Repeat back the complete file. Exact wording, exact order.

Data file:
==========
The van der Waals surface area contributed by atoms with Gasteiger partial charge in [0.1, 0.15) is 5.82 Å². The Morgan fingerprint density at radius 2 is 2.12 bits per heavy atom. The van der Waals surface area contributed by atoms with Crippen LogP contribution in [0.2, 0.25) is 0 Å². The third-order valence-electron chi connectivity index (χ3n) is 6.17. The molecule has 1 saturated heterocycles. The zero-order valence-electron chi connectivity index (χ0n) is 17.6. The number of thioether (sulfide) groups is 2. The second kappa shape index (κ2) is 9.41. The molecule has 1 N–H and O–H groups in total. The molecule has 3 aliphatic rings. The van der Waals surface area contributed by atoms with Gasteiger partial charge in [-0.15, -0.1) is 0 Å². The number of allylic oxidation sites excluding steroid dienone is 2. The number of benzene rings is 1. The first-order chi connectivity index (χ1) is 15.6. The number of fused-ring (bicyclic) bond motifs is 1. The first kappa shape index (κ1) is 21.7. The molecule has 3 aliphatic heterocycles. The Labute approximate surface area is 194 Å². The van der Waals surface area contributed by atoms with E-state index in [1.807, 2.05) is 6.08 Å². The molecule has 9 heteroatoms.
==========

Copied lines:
The van der Waals surface area contributed by atoms with Gasteiger partial charge in [0.1, 0.15) is 5.82 Å². The Morgan fingerprint density at radius 2 is 2.12 bits per heavy atom. The van der Waals surface area contributed by atoms with Crippen LogP contribution in [0.2, 0.25) is 0 Å². The third-order valence-electron chi connectivity index (χ3n) is 6.17. The molecule has 1 saturated heterocycles. The zero-order valence-electron chi connectivity index (χ0n) is 17.6. The number of thioether (sulfide) groups is 2. The second kappa shape index (κ2) is 9.41. The molecule has 1 N–H and O–H groups in total. The molecule has 3 aliphatic rings. The van der Waals surface area contributed by atoms with Gasteiger partial charge in [-0.15, -0.1) is 0 Å². The number of allylic oxidation sites excluding steroid dienone is 2. The number of benzene rings is 1. The first-order chi connectivity index (χ1) is 15.6. The number of fused-ring (bicyclic) bond motifs is 1. The first kappa shape index (κ1) is 21.7. The molecule has 3 aliphatic heterocycles. The Labute approximate surface area is 194 Å². The van der Waals surface area contributed by atoms with E-state index in [1.807, 2.05) is 6.08 Å². The molecule has 9 heteroatoms.